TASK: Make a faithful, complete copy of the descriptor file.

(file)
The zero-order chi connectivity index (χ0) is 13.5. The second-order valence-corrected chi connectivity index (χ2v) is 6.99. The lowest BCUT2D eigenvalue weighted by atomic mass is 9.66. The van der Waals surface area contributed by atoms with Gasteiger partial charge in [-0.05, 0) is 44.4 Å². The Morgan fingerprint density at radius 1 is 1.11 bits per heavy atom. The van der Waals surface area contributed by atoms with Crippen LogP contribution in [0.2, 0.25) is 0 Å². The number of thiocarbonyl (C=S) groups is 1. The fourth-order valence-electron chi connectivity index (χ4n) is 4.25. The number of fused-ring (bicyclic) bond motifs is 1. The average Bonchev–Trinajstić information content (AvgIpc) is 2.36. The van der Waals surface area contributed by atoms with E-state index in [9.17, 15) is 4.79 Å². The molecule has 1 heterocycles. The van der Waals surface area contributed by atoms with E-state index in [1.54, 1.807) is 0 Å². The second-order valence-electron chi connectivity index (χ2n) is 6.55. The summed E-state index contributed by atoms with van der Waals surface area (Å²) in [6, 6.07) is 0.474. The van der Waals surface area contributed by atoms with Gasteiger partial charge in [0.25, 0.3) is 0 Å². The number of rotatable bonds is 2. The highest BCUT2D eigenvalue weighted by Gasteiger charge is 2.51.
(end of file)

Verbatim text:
The zero-order chi connectivity index (χ0) is 13.5. The second-order valence-corrected chi connectivity index (χ2v) is 6.99. The lowest BCUT2D eigenvalue weighted by atomic mass is 9.66. The van der Waals surface area contributed by atoms with Gasteiger partial charge in [-0.05, 0) is 44.4 Å². The Morgan fingerprint density at radius 1 is 1.11 bits per heavy atom. The van der Waals surface area contributed by atoms with Crippen LogP contribution in [0.2, 0.25) is 0 Å². The number of thiocarbonyl (C=S) groups is 1. The fourth-order valence-electron chi connectivity index (χ4n) is 4.25. The number of fused-ring (bicyclic) bond motifs is 1. The average Bonchev–Trinajstić information content (AvgIpc) is 2.36. The van der Waals surface area contributed by atoms with E-state index in [9.17, 15) is 4.79 Å². The molecule has 1 heterocycles. The van der Waals surface area contributed by atoms with E-state index in [1.54, 1.807) is 0 Å². The second-order valence-electron chi connectivity index (χ2n) is 6.55. The summed E-state index contributed by atoms with van der Waals surface area (Å²) in [6, 6.07) is 0.474. The van der Waals surface area contributed by atoms with Gasteiger partial charge in [0.25, 0.3) is 0 Å². The number of rotatable bonds is 2. The highest BCUT2D eigenvalue weighted by Gasteiger charge is 2.51.